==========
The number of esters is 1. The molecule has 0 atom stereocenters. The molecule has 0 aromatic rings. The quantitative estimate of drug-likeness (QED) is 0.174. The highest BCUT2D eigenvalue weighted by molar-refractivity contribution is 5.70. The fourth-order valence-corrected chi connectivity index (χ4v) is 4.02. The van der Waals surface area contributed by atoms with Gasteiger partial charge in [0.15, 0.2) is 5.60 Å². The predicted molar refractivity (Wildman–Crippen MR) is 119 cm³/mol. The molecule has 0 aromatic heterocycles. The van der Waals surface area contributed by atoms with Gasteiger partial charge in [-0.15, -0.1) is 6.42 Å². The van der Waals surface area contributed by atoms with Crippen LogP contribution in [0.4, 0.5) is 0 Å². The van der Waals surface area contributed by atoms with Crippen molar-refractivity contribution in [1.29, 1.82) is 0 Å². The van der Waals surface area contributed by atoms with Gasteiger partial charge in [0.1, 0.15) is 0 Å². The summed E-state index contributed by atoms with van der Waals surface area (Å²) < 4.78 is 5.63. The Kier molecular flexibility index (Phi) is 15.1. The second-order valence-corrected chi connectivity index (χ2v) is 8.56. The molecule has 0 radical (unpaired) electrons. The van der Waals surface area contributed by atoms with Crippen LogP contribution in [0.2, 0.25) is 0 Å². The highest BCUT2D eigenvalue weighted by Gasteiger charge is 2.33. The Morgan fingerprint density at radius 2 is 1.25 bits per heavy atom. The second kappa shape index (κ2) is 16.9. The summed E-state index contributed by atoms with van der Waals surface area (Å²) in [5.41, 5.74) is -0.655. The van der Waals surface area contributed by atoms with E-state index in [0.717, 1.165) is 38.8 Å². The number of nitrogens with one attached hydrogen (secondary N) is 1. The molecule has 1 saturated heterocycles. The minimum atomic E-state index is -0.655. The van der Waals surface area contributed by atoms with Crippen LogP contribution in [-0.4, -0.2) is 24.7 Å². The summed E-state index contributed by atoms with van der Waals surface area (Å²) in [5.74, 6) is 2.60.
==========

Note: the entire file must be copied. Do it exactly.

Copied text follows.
The number of esters is 1. The molecule has 0 atom stereocenters. The molecule has 0 aromatic rings. The quantitative estimate of drug-likeness (QED) is 0.174. The highest BCUT2D eigenvalue weighted by molar-refractivity contribution is 5.70. The fourth-order valence-corrected chi connectivity index (χ4v) is 4.02. The van der Waals surface area contributed by atoms with Gasteiger partial charge in [0.15, 0.2) is 5.60 Å². The predicted molar refractivity (Wildman–Crippen MR) is 119 cm³/mol. The molecule has 0 aromatic heterocycles. The van der Waals surface area contributed by atoms with Gasteiger partial charge in [-0.15, -0.1) is 6.42 Å². The van der Waals surface area contributed by atoms with Crippen LogP contribution in [0.4, 0.5) is 0 Å². The van der Waals surface area contributed by atoms with Crippen molar-refractivity contribution in [1.29, 1.82) is 0 Å². The van der Waals surface area contributed by atoms with Gasteiger partial charge in [0.1, 0.15) is 0 Å². The summed E-state index contributed by atoms with van der Waals surface area (Å²) < 4.78 is 5.63. The Kier molecular flexibility index (Phi) is 15.1. The second-order valence-corrected chi connectivity index (χ2v) is 8.56. The molecule has 0 radical (unpaired) electrons. The van der Waals surface area contributed by atoms with Crippen LogP contribution in [0.2, 0.25) is 0 Å². The highest BCUT2D eigenvalue weighted by Gasteiger charge is 2.33. The Morgan fingerprint density at radius 2 is 1.25 bits per heavy atom. The second kappa shape index (κ2) is 16.9. The summed E-state index contributed by atoms with van der Waals surface area (Å²) in [5.41, 5.74) is -0.655. The van der Waals surface area contributed by atoms with E-state index in [0.717, 1.165) is 38.8 Å². The number of nitrogens with one attached hydrogen (secondary N) is 1. The molecule has 1 saturated heterocycles. The minimum atomic E-state index is -0.655. The van der Waals surface area contributed by atoms with Crippen LogP contribution in [-0.4, -0.2) is 24.7 Å². The summed E-state index contributed by atoms with van der Waals surface area (Å²) in [5.74, 6) is 2.60.